Tuesday, March 03, 2009

Star Wars: Luke Skywalker and the Shadows of Mindor by Matthew Stover

This is probably the longest Star Wars title with only one apostrophe in it, but I doubt it's the very longest -- some of those sub-series stack up titles like Lego, leaving only a tiny square of cover left for a tiny drawing of what Mark Hamill can barely remember looking like.

I've fallen behind on Star Wars novels since I left the SFBC -- I'd read nearly all of them up to that point -- for various reasons too tedious to go into here. But I have a special affection for Matt Stover (author of, most recently, Caine Black Knife, plug plug), so I grabbed his new Wookiebook from the library and ran through it recently.

The long title is deliberate: it's set soon after the Return of the Jedi movie, in a still-turbulent galaxy where not-entirely-scrupulous folks have been pumping out cheap entertainments named things like Luke Skywalker and the Dragons of Tattooine and Han Solo in the Lair of the Space Slugs, stories which this book explicitly states are unreliable and over-dramatized. Shadows has a slight frame story, in which a grim General Skywalker hires ex-spy, ex-Imperial intelligence agent, ex-a-lot-of-things Lorz Geptun to dig up the real story of the planet Mindor, from which Luke recently escaped, killing the would-be galactic conqueror Lord Shadowspawn and about fifty thousand of his minions along the way. Luke is tormented and demanding in the frame story, mostly for dramatic effect.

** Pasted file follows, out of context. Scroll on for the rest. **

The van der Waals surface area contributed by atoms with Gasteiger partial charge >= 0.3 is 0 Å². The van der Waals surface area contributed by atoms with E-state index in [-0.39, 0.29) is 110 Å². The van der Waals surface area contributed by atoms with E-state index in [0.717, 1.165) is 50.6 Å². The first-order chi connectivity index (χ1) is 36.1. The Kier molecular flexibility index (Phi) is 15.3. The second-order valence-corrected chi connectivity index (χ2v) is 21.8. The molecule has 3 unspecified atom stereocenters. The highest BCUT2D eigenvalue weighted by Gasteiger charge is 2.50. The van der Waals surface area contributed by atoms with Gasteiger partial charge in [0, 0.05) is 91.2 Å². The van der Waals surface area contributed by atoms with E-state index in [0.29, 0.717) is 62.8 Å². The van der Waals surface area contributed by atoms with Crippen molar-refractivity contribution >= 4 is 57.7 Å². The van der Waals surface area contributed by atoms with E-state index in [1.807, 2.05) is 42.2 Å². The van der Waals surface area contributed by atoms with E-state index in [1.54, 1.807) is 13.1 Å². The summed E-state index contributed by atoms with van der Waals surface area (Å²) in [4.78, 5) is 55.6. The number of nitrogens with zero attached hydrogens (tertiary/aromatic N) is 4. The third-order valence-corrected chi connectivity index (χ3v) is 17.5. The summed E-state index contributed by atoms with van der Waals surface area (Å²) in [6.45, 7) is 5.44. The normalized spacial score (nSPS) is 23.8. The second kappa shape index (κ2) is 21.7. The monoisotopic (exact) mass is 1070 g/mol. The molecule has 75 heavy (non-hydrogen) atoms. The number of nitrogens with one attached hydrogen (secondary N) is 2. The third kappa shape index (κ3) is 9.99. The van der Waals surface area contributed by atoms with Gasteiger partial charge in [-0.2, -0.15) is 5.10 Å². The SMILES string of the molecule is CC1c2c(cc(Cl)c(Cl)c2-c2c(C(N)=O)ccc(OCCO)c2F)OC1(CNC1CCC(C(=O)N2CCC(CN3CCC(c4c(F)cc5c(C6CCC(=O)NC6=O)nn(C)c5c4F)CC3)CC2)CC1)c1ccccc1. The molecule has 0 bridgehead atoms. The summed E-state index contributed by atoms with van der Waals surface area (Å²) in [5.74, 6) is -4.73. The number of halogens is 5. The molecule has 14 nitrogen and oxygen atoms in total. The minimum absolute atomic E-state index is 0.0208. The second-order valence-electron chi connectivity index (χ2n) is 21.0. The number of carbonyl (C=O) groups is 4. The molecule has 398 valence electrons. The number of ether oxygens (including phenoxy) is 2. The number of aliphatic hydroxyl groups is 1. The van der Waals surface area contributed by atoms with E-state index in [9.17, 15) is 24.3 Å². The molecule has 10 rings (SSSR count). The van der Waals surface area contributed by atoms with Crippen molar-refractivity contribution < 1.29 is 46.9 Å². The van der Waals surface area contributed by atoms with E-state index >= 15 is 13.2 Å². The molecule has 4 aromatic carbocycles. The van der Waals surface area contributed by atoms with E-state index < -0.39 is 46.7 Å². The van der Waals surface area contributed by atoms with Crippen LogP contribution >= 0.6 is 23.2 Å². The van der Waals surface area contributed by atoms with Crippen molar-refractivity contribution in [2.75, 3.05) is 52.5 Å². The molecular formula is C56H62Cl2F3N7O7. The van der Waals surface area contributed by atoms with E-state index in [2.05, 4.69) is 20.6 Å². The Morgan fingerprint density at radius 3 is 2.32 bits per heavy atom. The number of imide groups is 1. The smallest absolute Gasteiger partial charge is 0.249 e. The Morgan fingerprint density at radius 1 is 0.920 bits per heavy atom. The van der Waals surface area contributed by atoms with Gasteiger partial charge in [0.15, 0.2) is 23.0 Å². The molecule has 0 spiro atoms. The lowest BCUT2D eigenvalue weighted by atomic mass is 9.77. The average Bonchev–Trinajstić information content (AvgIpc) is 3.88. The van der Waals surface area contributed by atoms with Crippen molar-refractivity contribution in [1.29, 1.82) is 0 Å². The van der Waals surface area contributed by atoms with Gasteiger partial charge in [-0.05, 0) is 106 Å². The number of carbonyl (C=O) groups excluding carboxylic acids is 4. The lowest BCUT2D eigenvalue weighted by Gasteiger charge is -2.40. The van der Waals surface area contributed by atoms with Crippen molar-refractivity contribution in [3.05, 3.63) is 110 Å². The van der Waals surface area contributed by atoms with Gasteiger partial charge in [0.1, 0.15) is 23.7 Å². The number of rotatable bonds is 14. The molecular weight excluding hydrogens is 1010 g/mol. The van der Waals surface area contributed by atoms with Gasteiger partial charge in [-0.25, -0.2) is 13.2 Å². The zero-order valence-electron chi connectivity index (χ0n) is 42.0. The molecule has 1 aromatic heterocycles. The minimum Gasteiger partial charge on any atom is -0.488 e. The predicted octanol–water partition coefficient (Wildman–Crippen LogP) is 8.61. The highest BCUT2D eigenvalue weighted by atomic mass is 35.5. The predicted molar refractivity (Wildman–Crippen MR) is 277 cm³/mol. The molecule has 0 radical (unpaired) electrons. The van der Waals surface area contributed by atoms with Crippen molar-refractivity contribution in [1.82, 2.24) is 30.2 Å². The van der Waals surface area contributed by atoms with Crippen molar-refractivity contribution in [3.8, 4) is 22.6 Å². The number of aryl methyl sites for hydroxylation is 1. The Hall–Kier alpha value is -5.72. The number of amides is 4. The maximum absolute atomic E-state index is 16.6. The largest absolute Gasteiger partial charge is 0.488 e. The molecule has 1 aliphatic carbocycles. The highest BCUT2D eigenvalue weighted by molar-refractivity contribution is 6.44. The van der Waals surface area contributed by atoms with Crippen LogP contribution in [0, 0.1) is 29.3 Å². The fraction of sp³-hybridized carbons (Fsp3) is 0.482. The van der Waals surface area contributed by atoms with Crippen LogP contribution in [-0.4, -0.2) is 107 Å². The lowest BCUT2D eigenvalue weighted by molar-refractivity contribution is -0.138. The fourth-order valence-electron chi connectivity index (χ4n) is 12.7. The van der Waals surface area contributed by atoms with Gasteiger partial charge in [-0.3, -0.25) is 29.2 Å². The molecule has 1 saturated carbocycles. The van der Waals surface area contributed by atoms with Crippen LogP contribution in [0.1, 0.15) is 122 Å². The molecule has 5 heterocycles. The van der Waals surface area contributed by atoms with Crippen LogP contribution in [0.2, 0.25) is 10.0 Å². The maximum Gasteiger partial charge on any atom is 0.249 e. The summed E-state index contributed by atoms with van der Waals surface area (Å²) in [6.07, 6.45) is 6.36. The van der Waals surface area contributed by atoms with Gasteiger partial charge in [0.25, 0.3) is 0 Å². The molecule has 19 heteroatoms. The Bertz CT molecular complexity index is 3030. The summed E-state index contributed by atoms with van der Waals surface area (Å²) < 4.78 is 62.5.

But then the bulk of the book is a very extended flashback to the events at Mindor, where first Luke and a medium-sized strike force, and then Han Solo and Princess Leia in the Millennium Falcon, and then the popular band of fighter pilots Rogue Squadron and Lando Calrissian with another strike force all got dragged into a fight with Shadowspawn's troops, mostly consisting of waves upon waves of TIE fighters in space. (Plus nastier surprises down on Mindor itself.)

Star Wars has always been set unabashedly in a space opera universe, so I trust no one will blanch when I note that the next planet out from Mindor was recently blown to smithereens, which has made the entirety of space between its old orbit and the local star utterly swarmed with dangerous flying rocks of all sizes. Calculating the necessary size of this rocky, now-dead planet would be a futile exercise, so I don't recommend it. But the point is: this system is dangerous. And that's even before you add in the overwhelming waves of suicidal TIE Fighters and the overlapping interdiction fields, which stop ships from leaping to hyperspace. It gets even worse when, not far into the book, everyone realizes that all of the rocks falling into this sun are setting off ever larger and larger flares -- which will very soon fry all life in the neighborhood.